Democrat Rep. Cori Bush Supports St. Louis Prison Riot

Written By Wyatt Claypool, Posted on February 8, 2021

After a prison riot in St. Louis, Democratic politicians and activists take the side of the violent inmates due to supposed “urgent needs” that had not been met.

Cori Bush, 1st term Democratic representative for Missouri’s 1st district, sounded off on Twitter, ignoring the rampant violence and destruction from the riotous inmates, who threw stationary bikes, mattresses, and chairs through the smashed up fourth-floor windows of the St. Louis jail, in favour of supposed vaguely defined wrongs committed against them.

In her Tweet, Bush stated that the inmates, “lives and their rights must be protected,” referencing the grievances the inmates had been alleging lead to their riot.

What were those grievances? 

Supposedly the grievances were in regards to the conditions of the prison in regards to the spread of the COVID-19 virus and the restrictions placed on prison visitation and court proceedings.

It should be noted that out of the 633 inmates that there were 0 confirmed cases of COVID-19, and that courts are still hearing cases in the 22nd Judicial Circuit, although at a slower rate. 

Later in an official statement, Bush said, “I am calling for complete transparency and accountability from the city of St. Louis. Officials must publicly disclose the city’s COVID-19 testing protocols, case rate, and hospitalization data, vaccination plans.”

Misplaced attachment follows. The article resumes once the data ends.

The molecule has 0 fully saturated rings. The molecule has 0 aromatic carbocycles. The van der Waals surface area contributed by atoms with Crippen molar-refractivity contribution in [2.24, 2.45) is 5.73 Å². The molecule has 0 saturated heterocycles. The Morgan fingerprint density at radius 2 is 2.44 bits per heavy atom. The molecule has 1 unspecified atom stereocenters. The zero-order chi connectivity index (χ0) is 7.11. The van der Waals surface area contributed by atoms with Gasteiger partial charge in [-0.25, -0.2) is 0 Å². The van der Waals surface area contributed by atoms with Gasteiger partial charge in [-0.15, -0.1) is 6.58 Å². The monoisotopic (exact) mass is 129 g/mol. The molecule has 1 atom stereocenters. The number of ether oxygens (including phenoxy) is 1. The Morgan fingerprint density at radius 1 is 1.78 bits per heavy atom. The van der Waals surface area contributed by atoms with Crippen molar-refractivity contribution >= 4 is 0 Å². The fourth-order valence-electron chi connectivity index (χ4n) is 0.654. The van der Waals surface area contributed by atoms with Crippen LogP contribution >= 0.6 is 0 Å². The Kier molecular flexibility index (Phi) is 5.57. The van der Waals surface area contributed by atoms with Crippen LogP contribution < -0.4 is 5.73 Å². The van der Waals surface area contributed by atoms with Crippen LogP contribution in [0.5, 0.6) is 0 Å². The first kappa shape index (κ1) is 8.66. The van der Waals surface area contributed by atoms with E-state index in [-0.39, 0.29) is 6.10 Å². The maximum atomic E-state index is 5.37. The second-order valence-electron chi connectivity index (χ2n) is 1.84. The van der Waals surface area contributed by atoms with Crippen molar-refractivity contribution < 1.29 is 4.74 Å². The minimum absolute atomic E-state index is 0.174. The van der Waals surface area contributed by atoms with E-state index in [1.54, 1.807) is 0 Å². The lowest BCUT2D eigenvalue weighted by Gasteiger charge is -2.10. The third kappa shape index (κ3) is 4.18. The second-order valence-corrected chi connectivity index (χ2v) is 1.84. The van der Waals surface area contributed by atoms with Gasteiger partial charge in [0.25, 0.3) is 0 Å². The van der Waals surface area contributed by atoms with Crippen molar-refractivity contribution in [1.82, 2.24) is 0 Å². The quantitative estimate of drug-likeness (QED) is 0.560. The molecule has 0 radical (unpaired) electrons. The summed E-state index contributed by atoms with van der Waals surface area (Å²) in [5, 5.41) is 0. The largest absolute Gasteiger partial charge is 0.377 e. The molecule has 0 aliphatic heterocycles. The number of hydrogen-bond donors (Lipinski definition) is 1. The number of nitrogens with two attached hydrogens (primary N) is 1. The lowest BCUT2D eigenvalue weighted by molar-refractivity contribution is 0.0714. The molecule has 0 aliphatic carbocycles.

Tracy Stanton, a prison reform activist from Ex-incarcerated People Organizing (EXPO) referring to the prisoners said, “They are demanding proper heat, they want proper [personal protective equipment], proper clothing and they want proper visits from their families.” 

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Through both Staton, and Bush’s lack of condemnation for the violent acts, perpetrated by the 113 inmates involved in the riot, seems to lend passive support for their actions as if their listed grievances justify what they did.

Jacob Long, a spokesman for the current Democratic mayor of St. Louis  Lyda Krewson seems to flatly reject the social justice stance put forward by Bush, clarifying the flaws in the arguments in the favour of the inmates.

Long stated that:

I imagine they are under the same amount of stress due to COVID restrictions like the rest of us are. Courts haven’t been hearing cases in the 22nd Judicial Circuit. Their family visits have been restricted. But also they are acting out and that is the current situation.

In order to control the population of inmates Long did say that the riot demonstrates the need to have a second detention facility in the area, as a corrections officer was injured and put in the hospital as a result of the prison riot.

The activists from organizations like EXPO argue that “The voices of currently and formerly incarcerated people must be centered in this work. The people closest to the problems are closest to the solutions,” which would seem to be placing perpetrators of crimes into the drivers’ seat of the delivery of punitive action in the judicial system which is an inversion of the justice system.

In the case of the St. Louis prison riot, those 113 inmates involved will likely face additional charges, and from the actions of the mayor so far, and the left-wing prison activists will be ignored. 

Wyatt Claypool

Wyatt is a student at Mount Royal University, where he is the president of its Campus Conservative club. In his writing, he focuses on covering provincial and federal politics, firearms regulation, and the energy sector. Wyatt has also previously written for The Post Millennial.

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